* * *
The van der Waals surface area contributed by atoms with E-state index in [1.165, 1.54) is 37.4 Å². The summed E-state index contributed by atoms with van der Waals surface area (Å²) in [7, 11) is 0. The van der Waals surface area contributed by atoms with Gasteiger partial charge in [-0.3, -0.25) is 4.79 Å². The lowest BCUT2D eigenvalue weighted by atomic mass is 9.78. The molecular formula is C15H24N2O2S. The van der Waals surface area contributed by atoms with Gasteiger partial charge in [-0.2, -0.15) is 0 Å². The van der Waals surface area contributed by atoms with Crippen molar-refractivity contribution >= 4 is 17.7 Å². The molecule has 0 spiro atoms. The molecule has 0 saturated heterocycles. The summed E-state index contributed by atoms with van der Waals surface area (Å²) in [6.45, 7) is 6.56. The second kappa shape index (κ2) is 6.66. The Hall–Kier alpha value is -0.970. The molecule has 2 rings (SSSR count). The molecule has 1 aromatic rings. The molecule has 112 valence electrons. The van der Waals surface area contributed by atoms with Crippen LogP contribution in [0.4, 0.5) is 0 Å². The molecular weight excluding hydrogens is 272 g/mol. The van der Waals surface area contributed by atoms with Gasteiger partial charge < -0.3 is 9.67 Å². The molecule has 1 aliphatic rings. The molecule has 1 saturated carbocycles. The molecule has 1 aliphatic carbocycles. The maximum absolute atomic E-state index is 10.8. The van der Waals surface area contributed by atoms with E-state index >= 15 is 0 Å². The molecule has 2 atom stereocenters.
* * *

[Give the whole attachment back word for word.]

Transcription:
The van der Waals surface area contributed by atoms with E-state index in [1.165, 1.54) is 37.4 Å². The summed E-state index contributed by atoms with van der Waals surface area (Å²) in [7, 11) is 0. The van der Waals surface area contributed by atoms with Gasteiger partial charge in [-0.3, -0.25) is 4.79 Å². The lowest BCUT2D eigenvalue weighted by atomic mass is 9.78. The molecular formula is C15H24N2O2S. The van der Waals surface area contributed by atoms with Gasteiger partial charge in [-0.2, -0.15) is 0 Å². The van der Waals surface area contributed by atoms with Crippen molar-refractivity contribution >= 4 is 17.7 Å². The molecule has 0 spiro atoms. The molecule has 0 saturated heterocycles. The summed E-state index contributed by atoms with van der Waals surface area (Å²) in [6.45, 7) is 6.56. The second kappa shape index (κ2) is 6.66. The Hall–Kier alpha value is -0.970. The molecule has 2 rings (SSSR count). The molecule has 1 aromatic rings. The molecule has 112 valence electrons. The van der Waals surface area contributed by atoms with Crippen LogP contribution in [0.4, 0.5) is 0 Å². The molecular weight excluding hydrogens is 272 g/mol. The van der Waals surface area contributed by atoms with Gasteiger partial charge < -0.3 is 9.67 Å². The molecule has 1 aliphatic rings. The molecule has 1 saturated carbocycles. The molecule has 1 aliphatic carbocycles. The maximum absolute atomic E-state index is 10.8. The van der Waals surface area contributed by atoms with E-state index >= 15 is 0 Å². The molecule has 2 atom stereocenters.